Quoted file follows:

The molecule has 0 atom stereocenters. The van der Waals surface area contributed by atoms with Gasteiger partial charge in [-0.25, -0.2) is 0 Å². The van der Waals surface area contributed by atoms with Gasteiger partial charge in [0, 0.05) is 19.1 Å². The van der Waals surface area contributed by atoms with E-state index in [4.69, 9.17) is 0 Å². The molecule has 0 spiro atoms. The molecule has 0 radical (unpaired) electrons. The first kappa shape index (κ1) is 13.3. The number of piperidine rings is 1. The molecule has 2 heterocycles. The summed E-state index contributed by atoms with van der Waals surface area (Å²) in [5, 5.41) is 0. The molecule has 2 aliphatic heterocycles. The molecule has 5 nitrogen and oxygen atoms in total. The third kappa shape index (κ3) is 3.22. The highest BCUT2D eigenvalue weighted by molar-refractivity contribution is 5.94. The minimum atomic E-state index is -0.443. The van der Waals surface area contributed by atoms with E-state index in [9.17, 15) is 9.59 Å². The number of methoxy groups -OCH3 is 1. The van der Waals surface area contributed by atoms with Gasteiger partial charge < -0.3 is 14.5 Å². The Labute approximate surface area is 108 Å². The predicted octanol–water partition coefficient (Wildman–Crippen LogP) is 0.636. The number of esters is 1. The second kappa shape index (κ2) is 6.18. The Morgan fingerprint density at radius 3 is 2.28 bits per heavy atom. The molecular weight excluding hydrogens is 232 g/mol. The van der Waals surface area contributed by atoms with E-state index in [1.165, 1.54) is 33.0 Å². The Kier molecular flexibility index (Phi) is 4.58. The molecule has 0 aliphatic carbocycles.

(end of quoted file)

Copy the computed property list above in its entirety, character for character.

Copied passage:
The molecule has 0 atom stereocenters. The van der Waals surface area contributed by atoms with Gasteiger partial charge in [-0.25, -0.2) is 0 Å². The van der Waals surface area contributed by atoms with Gasteiger partial charge in [0, 0.05) is 19.1 Å². The van der Waals surface area contributed by atoms with E-state index in [4.69, 9.17) is 0 Å². The molecule has 0 spiro atoms. The molecule has 0 radical (unpaired) electrons. The first kappa shape index (κ1) is 13.3. The number of piperidine rings is 1. The molecule has 2 heterocycles. The summed E-state index contributed by atoms with van der Waals surface area (Å²) in [5, 5.41) is 0. The molecule has 2 aliphatic heterocycles. The molecule has 5 nitrogen and oxygen atoms in total. The third kappa shape index (κ3) is 3.22. The highest BCUT2D eigenvalue weighted by molar-refractivity contribution is 5.94. The minimum atomic E-state index is -0.443. The van der Waals surface area contributed by atoms with E-state index in [9.17, 15) is 9.59 Å². The number of methoxy groups -OCH3 is 1. The van der Waals surface area contributed by atoms with Gasteiger partial charge < -0.3 is 14.5 Å². The Labute approximate surface area is 108 Å². The predicted octanol–water partition coefficient (Wildman–Crippen LogP) is 0.636. The number of esters is 1. The second kappa shape index (κ2) is 6.18. The Morgan fingerprint density at radius 3 is 2.28 bits per heavy atom. The molecular weight excluding hydrogens is 232 g/mol. The van der Waals surface area contributed by atoms with E-state index in [1.165, 1.54) is 33.0 Å². The Kier molecular flexibility index (Phi) is 4.58. The molecule has 0 aliphatic carbocycles.